Here are five tax-saving ideas that can be used by most taxpayers. But act soon — there’s not much time left until our tax year comes to an end.
1 Make late-year charitable donations. Consider making donations with appreciated stock you have owned over one year. You can typically receive the higher-value donation without paying capital gain taxes. Also consider non-cash donations of items in good or better condition. But pay attention to your total deductions. With higher standard deductions, you should use your charitable giving to ensure you can maximize your tax savings. This may mean making next year’s donations this year.
2 Make contributions to your qualified retirement plans. Remember there is still time to make contributions to traditional IRAs, SEP IRAs and 401(k) accounts to reduce your taxable income this year. While you’re at it, take a look at next year’s limits and plan to increase your contributions to make next year’s tax obligation even better than this year’s.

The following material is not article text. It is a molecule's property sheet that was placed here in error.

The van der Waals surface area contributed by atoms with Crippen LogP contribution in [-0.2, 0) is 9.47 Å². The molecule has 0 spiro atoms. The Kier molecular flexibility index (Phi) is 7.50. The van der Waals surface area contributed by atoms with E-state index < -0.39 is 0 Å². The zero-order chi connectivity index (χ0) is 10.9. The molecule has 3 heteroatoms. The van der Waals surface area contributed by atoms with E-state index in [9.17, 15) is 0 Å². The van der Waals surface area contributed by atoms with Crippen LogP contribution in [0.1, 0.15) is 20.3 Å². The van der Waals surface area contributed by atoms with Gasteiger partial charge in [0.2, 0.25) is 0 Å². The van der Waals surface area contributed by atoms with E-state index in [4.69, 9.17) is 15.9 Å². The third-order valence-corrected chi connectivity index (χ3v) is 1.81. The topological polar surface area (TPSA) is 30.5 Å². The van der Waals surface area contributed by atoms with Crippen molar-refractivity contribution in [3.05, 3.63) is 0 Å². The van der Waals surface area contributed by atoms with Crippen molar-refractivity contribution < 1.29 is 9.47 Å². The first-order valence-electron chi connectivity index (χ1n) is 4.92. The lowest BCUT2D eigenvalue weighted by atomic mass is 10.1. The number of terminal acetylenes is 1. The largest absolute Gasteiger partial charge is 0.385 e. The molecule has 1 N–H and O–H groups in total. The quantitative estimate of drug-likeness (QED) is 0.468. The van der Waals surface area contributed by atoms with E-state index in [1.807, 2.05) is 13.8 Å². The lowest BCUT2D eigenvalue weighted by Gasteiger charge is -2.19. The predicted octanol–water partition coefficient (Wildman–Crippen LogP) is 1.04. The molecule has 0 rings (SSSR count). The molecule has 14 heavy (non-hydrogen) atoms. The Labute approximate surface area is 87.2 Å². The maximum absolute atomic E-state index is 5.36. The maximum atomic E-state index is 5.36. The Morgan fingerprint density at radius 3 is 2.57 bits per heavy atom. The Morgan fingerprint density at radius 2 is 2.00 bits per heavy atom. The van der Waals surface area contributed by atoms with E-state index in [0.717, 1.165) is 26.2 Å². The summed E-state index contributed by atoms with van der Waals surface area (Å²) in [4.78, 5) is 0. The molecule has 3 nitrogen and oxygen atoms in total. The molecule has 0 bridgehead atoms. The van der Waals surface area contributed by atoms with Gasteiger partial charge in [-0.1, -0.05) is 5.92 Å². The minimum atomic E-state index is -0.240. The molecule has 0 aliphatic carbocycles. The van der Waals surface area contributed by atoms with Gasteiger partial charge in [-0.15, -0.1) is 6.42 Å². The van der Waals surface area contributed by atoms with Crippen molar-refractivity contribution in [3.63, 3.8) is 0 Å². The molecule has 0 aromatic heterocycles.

3 Take distributions from your retirement accounts. If you are over 70 1/2 years old, you will need to take required minimum distributions. The penalty for not taking minimum distributions is 50%. But if you are over 59 years old you should also be taking distributions from tax-deferred accounts in the most tax efficient way possible. This may mean taking some money out, even it you do not quite need it now.
4 Take any final investment gains and losses. Capital losses can be used to net against your capital gains. You can also take up to $3,000 of capital losses in excess of capital gains each year and use it to lower your ordinary income.
5 Consider making any final gifts to dependents. You may provide gifts of up to $15,000 per year per person. Remember all gifts given (birthday, holiday and cash) count toward this total. This can provide a future source of possible investment income for your kids. While the “kiddie tax” may ultimately come into play, this can be avoided by using the gifts to fund a 529 college savings account.
With the new tax rules in place beginning in 2018, tax planning is more important than ever. You still have time to lower your tax bill, but the clock is ticking.
— By Nancy J. Ekrem, CPA
Dewar Meeks + Ekrem pc
Certified Public Accountants & Business Consultants
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